On a positive note, Mr. Shaw observes small improvements in the government even if some officials are still trying to play the system for profit and power. “I’m an optimist,” he insists. “If I weren’t I wouldn’t do this job. And I have to think if we work hard and expose these problems and suggest remedial solutions, sooner or later it’s going to get better. I see it happening slowly. We have to keep pushing forward to eventually create a government that works for the public and not the public officials.”

Mr. Shaw says it’s important for public officials to speak out and try to self-correct. “Public officials ought to take it upon themselves as part of their obligation to root out problems, expose them and correct them. There are a lot of good public officials out there, and it’s important for them to be proactive and do things on their own rather than having to be prodded. So when you see public officials doing the right thing, just because they should, not because they’re told, it’s encouraging.”

The CEO also has tremendous respect for women in politics/business. “I’m honored and thrilled to be in TCW, because I have more experience with and respect for women than most men do. I’ve worked with and for women my entire life – all of my bosses at ABC over the last decade were women. At the BGA, half our staff is female. And, to me, politics fairs better with more women in the mix because they have more sensitivity and sensibility – less of an ego – than men. The empowerment of women in all companies, including the BGA, creates a better product and environment.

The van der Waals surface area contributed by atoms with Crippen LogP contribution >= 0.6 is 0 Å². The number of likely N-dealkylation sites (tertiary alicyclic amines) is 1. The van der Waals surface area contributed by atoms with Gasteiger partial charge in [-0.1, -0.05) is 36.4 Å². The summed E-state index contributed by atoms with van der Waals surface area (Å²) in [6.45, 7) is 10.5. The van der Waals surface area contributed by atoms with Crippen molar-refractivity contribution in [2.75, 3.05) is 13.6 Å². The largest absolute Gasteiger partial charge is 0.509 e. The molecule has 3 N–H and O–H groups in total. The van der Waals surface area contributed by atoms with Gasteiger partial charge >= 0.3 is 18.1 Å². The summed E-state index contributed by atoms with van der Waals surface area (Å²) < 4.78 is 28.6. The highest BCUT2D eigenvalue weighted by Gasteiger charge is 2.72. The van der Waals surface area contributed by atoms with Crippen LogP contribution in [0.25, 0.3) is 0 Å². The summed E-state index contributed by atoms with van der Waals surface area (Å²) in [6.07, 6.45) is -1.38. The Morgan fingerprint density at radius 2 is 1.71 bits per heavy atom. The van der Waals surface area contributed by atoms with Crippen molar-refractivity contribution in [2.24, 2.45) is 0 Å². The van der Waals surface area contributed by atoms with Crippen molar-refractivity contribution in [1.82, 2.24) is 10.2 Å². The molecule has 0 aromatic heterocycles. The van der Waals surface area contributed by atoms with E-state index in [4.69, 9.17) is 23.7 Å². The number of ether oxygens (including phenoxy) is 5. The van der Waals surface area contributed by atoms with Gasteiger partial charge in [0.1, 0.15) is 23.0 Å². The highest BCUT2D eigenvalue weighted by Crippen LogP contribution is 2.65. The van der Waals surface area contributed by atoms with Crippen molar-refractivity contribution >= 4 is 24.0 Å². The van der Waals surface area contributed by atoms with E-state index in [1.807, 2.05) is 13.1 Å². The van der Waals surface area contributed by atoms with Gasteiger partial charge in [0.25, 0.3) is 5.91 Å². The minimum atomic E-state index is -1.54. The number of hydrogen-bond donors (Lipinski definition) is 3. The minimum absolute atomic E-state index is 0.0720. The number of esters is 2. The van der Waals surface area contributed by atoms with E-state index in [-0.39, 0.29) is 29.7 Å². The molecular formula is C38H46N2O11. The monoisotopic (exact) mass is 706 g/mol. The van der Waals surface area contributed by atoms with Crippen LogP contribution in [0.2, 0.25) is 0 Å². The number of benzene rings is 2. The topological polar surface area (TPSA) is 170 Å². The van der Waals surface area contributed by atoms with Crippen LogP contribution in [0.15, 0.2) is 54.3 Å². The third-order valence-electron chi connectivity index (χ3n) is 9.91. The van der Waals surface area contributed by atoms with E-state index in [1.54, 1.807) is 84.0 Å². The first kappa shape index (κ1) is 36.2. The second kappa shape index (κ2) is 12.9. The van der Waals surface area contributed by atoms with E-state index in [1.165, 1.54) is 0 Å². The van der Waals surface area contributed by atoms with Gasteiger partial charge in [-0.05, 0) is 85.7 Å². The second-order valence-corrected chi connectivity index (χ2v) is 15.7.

I have three daughters myself. My oldest is a lawyer who worked at the White House and was a clerk on the U.S. Supreme Court. My middle daughter is the CEO of an education consulting company, and my youngest is running a digital library program at the University of Iowa. I’m enormously proud of all three of them, and they’re a great example of what happens when you really work hard to empower your daughters. I took the role of fatherhood very seriously. I felt it was as important as my career. And I always thought if I worked hard with the girls, they were gong to have the strength and ability to do great things, and it’s worked out beautifully. They gave us hell as teenagers, but turned out to be fantastic women.”


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About Carrie Williams

Carrie Williams is TCW's managing/digital editor. She manages day-to-day editorial operations of the monthly print publication, website and social media outlets, contributes to a variety of feature articles and directs a team of interns, freelance writers and bloggers. In early 2013, she led the redesign of of TCW's brand strategy. Her blog, "Carrie On," is a blog of reflection and discovery, discussing how to push through life when you’re handed one too many curveballs. And finally, Ms. Williams is also executive director of the TCW Foundation, a 501(c)(3) non-profit supporting underfunded women's and children's organizations.